The first of these videos, for “Prehistoric Dog,” a track off their self-titled debut CD released by Sargent House in 2009, shows the band running afoul of some angry LARPing nerds in a park. The video perfectly captures the essence of a band that is as much about self-deprecating fuck-it humor as they are serious about shredding as tightly as a frog's asshole.

“That was 110 percent the director Whitey McConnaughy’s idea. He just took us to a bar and explained the concept to us. We were laughing our asses off, so we just knew it would be good and to be honest we wouldn’t be quite on the radar without it,” said guitarist/vocalist Maurice Bryan Giles.

This clip helped raise the band’s profile quite a bit and eventually lead to a deal with Relapse Records, who just put out the band’s sophomore effort, “Murder The Mountains” earlier this year. They definitely don’t succumb to any slump on this one, as the band, which also includes Aaron Beam (bass/vocals), David Sullivan (guitar) and John Sherman (drums), steps up to the plate and delivers a fine slice of riff rock, tempering their frantic pace with slower tempos, lush atmospheres and great songwriting.

Giles said that they were very pleased on how the record turned out and will put some of the credit to producer Chris Funk, who is more known for producing indie rock bands like the Decemberists, than anything approaching hard rock or metal. Using an outside the metal box producer has worked wonders for fellow label mates Baroness and Tombs, who used John Congleton, another noted indie rock producer for their latest, critically acclaimed platters. So it was a bit of risk that paid off.
“Chris approached us and expressed interest in producing the record. I was a little leery at first because the Decemberists sound totally different from us. But he persisted and we found out that he has an appreciation for all types of music,” said Giles.

In fact, the band and Funk formed a fruitful creative partnership in the studio. The band members were pushing each other and Funk would encourage them to take their music wherever they thought it should go.

“Chris is a great producer, great motivator and good with getting the ideas out and getting them done,” said Giles.

The biggest difference between “Murder” and their debut is that the newer one sounds a little more produced and works with differing tempos throughout. Giles said that the first one was more of a punk record while this one has more diverse ideas and sounds.

He is completely right in that regard, because if anything “Murder The Mountains”, shows the band stretching their songwriting wings a bit and going a little outside of their comfort zone. It’s a diverse record with a diverse amount of sounds and tempos because some of the songs on it are older while some are newer. It just takes their sound in some newer directions.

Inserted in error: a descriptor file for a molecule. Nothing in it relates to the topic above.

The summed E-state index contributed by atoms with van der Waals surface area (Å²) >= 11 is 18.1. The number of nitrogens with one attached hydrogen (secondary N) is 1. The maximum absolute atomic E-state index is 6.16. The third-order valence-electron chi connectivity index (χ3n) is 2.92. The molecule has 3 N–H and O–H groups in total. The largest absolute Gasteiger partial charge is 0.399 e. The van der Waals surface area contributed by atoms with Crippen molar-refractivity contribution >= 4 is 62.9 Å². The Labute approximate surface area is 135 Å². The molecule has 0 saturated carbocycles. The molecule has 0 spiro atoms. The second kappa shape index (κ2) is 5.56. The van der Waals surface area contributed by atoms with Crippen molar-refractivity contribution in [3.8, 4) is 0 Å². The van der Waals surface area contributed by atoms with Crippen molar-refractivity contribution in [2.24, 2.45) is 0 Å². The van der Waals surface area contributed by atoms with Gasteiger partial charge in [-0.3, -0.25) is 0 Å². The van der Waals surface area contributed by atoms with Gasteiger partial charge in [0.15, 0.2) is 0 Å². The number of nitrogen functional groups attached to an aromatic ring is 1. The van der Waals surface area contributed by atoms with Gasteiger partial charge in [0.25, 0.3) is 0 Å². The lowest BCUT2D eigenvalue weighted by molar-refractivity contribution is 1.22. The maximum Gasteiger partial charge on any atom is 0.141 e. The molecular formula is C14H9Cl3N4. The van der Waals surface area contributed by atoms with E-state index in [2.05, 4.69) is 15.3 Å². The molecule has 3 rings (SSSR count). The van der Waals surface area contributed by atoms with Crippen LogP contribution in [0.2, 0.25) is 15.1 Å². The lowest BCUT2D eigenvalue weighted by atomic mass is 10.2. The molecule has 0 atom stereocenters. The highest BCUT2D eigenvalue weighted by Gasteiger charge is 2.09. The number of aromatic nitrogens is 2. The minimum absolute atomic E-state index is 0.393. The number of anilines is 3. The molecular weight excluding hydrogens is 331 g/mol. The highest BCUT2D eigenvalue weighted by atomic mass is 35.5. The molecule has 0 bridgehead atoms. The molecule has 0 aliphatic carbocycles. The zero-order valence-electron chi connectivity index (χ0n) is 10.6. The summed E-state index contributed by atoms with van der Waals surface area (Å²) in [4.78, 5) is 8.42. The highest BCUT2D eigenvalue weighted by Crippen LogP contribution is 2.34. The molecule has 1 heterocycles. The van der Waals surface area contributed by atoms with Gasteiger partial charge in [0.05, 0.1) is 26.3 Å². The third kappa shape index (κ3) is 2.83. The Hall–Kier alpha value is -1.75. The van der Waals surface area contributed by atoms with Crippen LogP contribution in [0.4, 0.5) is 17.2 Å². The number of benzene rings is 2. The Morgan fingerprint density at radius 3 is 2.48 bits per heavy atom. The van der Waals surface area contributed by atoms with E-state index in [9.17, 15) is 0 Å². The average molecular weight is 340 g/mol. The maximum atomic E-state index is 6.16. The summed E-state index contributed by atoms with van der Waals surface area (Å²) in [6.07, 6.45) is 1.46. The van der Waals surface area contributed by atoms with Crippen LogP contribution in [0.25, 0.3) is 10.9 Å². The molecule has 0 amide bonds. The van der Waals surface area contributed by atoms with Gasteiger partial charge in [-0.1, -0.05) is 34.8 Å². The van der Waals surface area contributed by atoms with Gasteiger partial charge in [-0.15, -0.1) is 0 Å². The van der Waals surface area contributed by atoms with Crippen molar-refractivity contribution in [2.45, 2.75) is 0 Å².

While the record is easily one of the best pure hard rock experiences of the year, the band once again turned to McConnaughy to make a video for lead single, “Wires”. This one shows how the band spends a check from their label and features a cameo from comedian Brian Posehn, who utters a hilarious one liner, and once again captures the band in their ragged glory.

“The characters in the video are very close to who we are. I admit it, I’m a dude,” said Giles.

But don’t let the beards fool you, the band are also, shall we say a bunch of foodies. For instance, there is a recipe for Red Fang Pad Thai by Beam in Steve Seabury’s awesome metal themed cooking book, “Mosh Potatoes”. And it is delicious. (Trust me, I got the book for a girlfriend who is way into cooking and collecting cookbooks and she cooked me this and it was really good.) Even though, that wasn’t the only recipe submitted. Giles submitted a recipe for something called Chicken L’Orange, but was denied. This recipe includes ramen noodles, an egg, diced chicken and orange marmalade.

“It’s what I call budget fancy. It’s from my salad days,” said Giles with a laugh.
Luckily they have the music thing going for them, as you can see them on the Jagermeister Stage at the Rockstar Energy Drink Mayhem Festival which plays the Comcast Theater in Hartford on Sunday, July 24, where they will be bring their wild and woolly rock to the masses.

Get there early, you might just discover a new favorite band and if you want some cooking tips, I’m sure they’ll give those to you, too.

Mayhem Festival
Comcast Theater
61 Savitt Way
Hartford CT
Sunday July 24, All Ages, 2:15 pm, $25 - $75

Fuck The Facts, David Carradine, Against Empire, Warfear, Misanthropic Noise

Whitney House
Hartford, CT

Wednesday, July 27, 2011

$5.00 for the touring bands. Starts at 7:00 sharp, will happen fast and be over early.

By way of Riotous Outburst Records:

Quick bios from the fb event page

Fuck The Facts: Canadian experimental grindcore with girl vocals on Relapse Records

David Carradine: CT power-violent muthafuckazzz, new 7 inch out soon on Incursion Records

Against Empire: Los Angeles crusty-metal-punk on Propfane Existence Records

Warfear: NY zombie-obsessed grindcore metal punks

Misanthropic Noise: local mincing grindcore sonsofbitches will make your ears spray blood... in a good way

Monday, July 11, 2011

Energy, Mountain Man, Heavy Breath, Old Wounds, Code Orange Kids, Al Borland

Friday, July 22, 2011

Branford American Legion
243 North Main Street
Branford, CT

$8, doors at 6:30, show at 7 (booze is nearby, but respect the hall and keep it dry)